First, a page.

Motion sickness is caused by fluid movement in your inner ear, which controls your sense of equilibrium. Once your inner ear acclimatizes to motion over time or with the help of medication, symptoms disappear.
lightheadedness and dizziness
nausea and vomiting
sweating and yawning
Preventing Motion Sickness
If you know you're prone to motion sickness, you can do some things to help prevent its onset.
Choose a Seat With the Least Motion—In boats and planes, sit in the middle where there is the least motion. In cars and buses, sit as close to the front as possible.
Keep Your Eyes on a Steady Point—Don't watch the scenery rush by. Fix your eyes on a steady point in the distance, or focus on an object in the vehicle. On boats, keep your eyes on the horizon.
Get Fresh Air—If possible, get some fresh air blowing on your face.
Try to Sleep—While sleeping may be the last thing on your priority list, a nap can allow your mind to focus on other things or on nothing at all.
Don't Read—It will only make your symptoms worse.
Avoid Alcohol and Greasy Foods—These will also make your symptoms worse.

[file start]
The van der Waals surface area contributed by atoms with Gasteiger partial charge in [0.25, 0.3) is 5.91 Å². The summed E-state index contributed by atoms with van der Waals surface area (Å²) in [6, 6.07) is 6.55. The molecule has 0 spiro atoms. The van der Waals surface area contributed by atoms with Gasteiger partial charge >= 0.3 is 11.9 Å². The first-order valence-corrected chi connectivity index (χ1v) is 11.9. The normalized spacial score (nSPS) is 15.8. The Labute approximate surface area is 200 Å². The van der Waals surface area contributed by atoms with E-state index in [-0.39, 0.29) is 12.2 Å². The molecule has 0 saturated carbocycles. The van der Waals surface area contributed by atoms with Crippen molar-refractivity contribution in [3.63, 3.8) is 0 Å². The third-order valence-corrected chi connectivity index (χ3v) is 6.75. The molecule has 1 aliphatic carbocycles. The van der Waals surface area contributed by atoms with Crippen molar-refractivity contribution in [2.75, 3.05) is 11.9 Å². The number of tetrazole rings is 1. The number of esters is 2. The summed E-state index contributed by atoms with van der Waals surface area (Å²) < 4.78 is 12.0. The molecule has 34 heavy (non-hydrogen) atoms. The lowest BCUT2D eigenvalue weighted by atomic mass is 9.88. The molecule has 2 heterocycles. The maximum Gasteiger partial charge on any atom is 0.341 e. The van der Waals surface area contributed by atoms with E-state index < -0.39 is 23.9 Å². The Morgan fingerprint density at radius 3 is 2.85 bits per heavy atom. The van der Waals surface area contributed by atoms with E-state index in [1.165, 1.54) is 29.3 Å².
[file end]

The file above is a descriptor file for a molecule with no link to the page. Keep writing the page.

Treating Motion Sickness
Options for treating motion sickness include medicine and natural remedies.
Wrist Band—An acupressure wrist band such as the Sea Band® has a small plastic button that presses on an acupressure point on your wrist to relieve motion sickness symptoms.
Ginger—Some studies have shown that ginger reduces the effects of motion sickness. You can eat either ginger hard candy, gingerbread or ginger capsules.
Crackers and Cola—Some people find that eating soda crackers and drinking cola can help.
Pills—Meclizine (Antivert®, Bonine®) or dimenhydrinate (Dramamine®) should be taken one hour before motion begins in order to be most effective. Side effects include drowsiness.
Patches—Scopolamine patches (Transderm Scop®) are worn behind the ear. They should be applied at least three hours before the onset of motion and are effective for up to three days. Side effects include drowsiness and blurred vision.